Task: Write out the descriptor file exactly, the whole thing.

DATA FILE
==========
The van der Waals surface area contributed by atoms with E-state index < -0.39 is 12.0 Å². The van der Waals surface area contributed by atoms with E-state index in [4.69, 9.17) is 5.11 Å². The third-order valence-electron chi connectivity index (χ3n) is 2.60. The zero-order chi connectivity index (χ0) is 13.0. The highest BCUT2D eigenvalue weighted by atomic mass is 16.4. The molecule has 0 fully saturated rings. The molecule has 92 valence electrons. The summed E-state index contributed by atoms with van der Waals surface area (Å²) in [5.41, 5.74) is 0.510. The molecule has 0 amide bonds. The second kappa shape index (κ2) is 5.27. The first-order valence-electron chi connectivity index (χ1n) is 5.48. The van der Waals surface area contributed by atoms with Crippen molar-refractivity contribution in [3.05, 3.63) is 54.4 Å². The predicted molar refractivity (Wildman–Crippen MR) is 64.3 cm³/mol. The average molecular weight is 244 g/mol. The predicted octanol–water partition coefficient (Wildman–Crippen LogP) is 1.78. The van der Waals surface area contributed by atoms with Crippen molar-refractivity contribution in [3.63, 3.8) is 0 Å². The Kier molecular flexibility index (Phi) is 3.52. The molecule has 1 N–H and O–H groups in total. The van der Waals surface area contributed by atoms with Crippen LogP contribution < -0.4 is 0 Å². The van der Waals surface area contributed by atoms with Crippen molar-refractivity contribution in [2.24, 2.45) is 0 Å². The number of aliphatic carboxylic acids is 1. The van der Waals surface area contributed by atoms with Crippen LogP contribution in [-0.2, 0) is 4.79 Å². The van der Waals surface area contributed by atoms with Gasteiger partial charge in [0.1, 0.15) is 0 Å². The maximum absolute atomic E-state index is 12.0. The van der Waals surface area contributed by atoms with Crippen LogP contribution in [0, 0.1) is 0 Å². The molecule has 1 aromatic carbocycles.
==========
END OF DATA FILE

The van der Waals surface area contributed by atoms with E-state index < -0.39 is 12.0 Å². The van der Waals surface area contributed by atoms with E-state index in [4.69, 9.17) is 5.11 Å². The third-order valence-electron chi connectivity index (χ3n) is 2.60. The zero-order chi connectivity index (χ0) is 13.0. The highest BCUT2D eigenvalue weighted by atomic mass is 16.4. The molecule has 0 fully saturated rings. The molecule has 92 valence electrons. The summed E-state index contributed by atoms with van der Waals surface area (Å²) in [5.41, 5.74) is 0.510. The molecule has 0 amide bonds. The second kappa shape index (κ2) is 5.27. The first-order valence-electron chi connectivity index (χ1n) is 5.48. The van der Waals surface area contributed by atoms with Crippen molar-refractivity contribution in [3.05, 3.63) is 54.4 Å². The predicted molar refractivity (Wildman–Crippen MR) is 64.3 cm³/mol. The average molecular weight is 244 g/mol. The predicted octanol–water partition coefficient (Wildman–Crippen LogP) is 1.78. The van der Waals surface area contributed by atoms with Crippen molar-refractivity contribution in [3.63, 3.8) is 0 Å². The Kier molecular flexibility index (Phi) is 3.52. The molecule has 1 N–H and O–H groups in total. The van der Waals surface area contributed by atoms with Crippen LogP contribution < -0.4 is 0 Å². The van der Waals surface area contributed by atoms with Crippen molar-refractivity contribution in [2.24, 2.45) is 0 Å². The number of aliphatic carboxylic acids is 1. The van der Waals surface area contributed by atoms with Crippen LogP contribution in [-0.2, 0) is 4.79 Å². The van der Waals surface area contributed by atoms with Gasteiger partial charge in [0.1, 0.15) is 0 Å². The maximum absolute atomic E-state index is 12.0. The van der Waals surface area contributed by atoms with Crippen LogP contribution in [0, 0.1) is 0 Å². The molecule has 1 aromatic carbocycles.